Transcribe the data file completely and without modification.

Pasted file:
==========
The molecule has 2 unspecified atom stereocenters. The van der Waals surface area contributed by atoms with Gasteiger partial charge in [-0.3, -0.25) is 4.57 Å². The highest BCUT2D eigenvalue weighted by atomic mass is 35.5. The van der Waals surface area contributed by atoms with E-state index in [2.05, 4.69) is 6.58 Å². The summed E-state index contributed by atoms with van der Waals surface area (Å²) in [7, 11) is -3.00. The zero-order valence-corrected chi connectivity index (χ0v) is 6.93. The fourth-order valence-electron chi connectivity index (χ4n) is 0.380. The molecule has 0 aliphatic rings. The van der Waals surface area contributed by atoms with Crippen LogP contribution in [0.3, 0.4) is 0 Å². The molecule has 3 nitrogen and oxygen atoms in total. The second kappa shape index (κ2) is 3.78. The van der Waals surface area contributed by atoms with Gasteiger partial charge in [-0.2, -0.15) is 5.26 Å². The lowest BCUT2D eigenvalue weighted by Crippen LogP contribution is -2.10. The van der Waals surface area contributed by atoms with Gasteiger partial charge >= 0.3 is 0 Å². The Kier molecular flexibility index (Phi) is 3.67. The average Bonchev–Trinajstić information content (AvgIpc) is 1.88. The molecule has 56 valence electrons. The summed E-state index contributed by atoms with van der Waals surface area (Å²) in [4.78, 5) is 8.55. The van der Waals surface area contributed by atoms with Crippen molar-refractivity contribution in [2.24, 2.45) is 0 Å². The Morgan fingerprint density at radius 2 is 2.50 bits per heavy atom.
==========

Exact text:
The molecule has 2 unspecified atom stereocenters. The van der Waals surface area contributed by atoms with Gasteiger partial charge in [-0.3, -0.25) is 4.57 Å². The highest BCUT2D eigenvalue weighted by atomic mass is 35.5. The van der Waals surface area contributed by atoms with E-state index in [2.05, 4.69) is 6.58 Å². The summed E-state index contributed by atoms with van der Waals surface area (Å²) in [7, 11) is -3.00. The zero-order valence-corrected chi connectivity index (χ0v) is 6.93. The fourth-order valence-electron chi connectivity index (χ4n) is 0.380. The molecule has 0 aliphatic rings. The van der Waals surface area contributed by atoms with Crippen LogP contribution in [0.3, 0.4) is 0 Å². The molecule has 3 nitrogen and oxygen atoms in total. The second kappa shape index (κ2) is 3.78. The van der Waals surface area contributed by atoms with Gasteiger partial charge in [-0.2, -0.15) is 5.26 Å². The lowest BCUT2D eigenvalue weighted by Crippen LogP contribution is -2.10. The van der Waals surface area contributed by atoms with Gasteiger partial charge >= 0.3 is 0 Å². The Kier molecular flexibility index (Phi) is 3.67. The average Bonchev–Trinajstić information content (AvgIpc) is 1.88. The molecule has 56 valence electrons. The summed E-state index contributed by atoms with van der Waals surface area (Å²) in [4.78, 5) is 8.55. The van der Waals surface area contributed by atoms with Crippen molar-refractivity contribution in [2.24, 2.45) is 0 Å². The Morgan fingerprint density at radius 2 is 2.50 bits per heavy atom.